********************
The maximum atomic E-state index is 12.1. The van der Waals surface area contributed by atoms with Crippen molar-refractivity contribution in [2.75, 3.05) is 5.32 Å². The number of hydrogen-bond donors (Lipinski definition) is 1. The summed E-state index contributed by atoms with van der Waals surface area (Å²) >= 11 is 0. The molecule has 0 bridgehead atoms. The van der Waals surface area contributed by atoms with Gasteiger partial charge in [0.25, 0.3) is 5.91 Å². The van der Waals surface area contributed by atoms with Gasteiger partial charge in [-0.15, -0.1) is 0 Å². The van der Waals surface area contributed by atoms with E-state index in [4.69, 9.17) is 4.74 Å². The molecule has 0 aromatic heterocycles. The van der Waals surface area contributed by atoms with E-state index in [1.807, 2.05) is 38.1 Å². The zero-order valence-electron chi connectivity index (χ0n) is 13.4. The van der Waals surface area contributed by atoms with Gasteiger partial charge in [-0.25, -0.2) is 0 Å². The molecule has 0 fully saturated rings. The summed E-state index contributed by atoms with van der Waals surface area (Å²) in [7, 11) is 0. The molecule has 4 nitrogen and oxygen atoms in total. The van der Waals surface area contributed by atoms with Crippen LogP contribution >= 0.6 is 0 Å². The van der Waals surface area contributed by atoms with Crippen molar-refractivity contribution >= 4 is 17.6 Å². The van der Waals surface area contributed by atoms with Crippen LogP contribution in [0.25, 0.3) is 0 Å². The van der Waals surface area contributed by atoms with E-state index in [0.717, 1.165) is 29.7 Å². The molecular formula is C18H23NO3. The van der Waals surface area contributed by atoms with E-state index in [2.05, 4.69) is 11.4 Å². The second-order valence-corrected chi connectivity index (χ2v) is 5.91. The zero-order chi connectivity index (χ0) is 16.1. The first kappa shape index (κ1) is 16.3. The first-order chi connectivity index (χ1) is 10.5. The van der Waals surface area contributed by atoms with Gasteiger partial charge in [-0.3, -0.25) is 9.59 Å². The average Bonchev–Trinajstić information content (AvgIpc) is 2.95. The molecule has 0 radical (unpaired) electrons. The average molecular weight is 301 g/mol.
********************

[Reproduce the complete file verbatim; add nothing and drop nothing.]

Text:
The maximum atomic E-state index is 12.1. The van der Waals surface area contributed by atoms with Crippen molar-refractivity contribution in [2.75, 3.05) is 5.32 Å². The number of hydrogen-bond donors (Lipinski definition) is 1. The summed E-state index contributed by atoms with van der Waals surface area (Å²) >= 11 is 0. The molecule has 0 bridgehead atoms. The van der Waals surface area contributed by atoms with Gasteiger partial charge in [0.25, 0.3) is 5.91 Å². The van der Waals surface area contributed by atoms with Gasteiger partial charge in [-0.15, -0.1) is 0 Å². The van der Waals surface area contributed by atoms with E-state index in [4.69, 9.17) is 4.74 Å². The molecule has 0 aromatic heterocycles. The van der Waals surface area contributed by atoms with E-state index in [1.807, 2.05) is 38.1 Å². The zero-order valence-electron chi connectivity index (χ0n) is 13.4. The van der Waals surface area contributed by atoms with Gasteiger partial charge in [-0.25, -0.2) is 0 Å². The molecule has 0 fully saturated rings. The summed E-state index contributed by atoms with van der Waals surface area (Å²) in [7, 11) is 0. The molecule has 4 nitrogen and oxygen atoms in total. The van der Waals surface area contributed by atoms with Crippen LogP contribution >= 0.6 is 0 Å². The van der Waals surface area contributed by atoms with Crippen molar-refractivity contribution >= 4 is 17.6 Å². The van der Waals surface area contributed by atoms with Crippen LogP contribution in [0.25, 0.3) is 0 Å². The van der Waals surface area contributed by atoms with E-state index in [0.717, 1.165) is 29.7 Å². The molecular formula is C18H23NO3. The van der Waals surface area contributed by atoms with E-state index in [2.05, 4.69) is 11.4 Å². The second-order valence-corrected chi connectivity index (χ2v) is 5.91. The zero-order chi connectivity index (χ0) is 16.1. The first kappa shape index (κ1) is 16.3. The first-order chi connectivity index (χ1) is 10.5. The van der Waals surface area contributed by atoms with Gasteiger partial charge in [-0.3, -0.25) is 9.59 Å². The average Bonchev–Trinajstić information content (AvgIpc) is 2.95. The molecule has 0 radical (unpaired) electrons. The average molecular weight is 301 g/mol.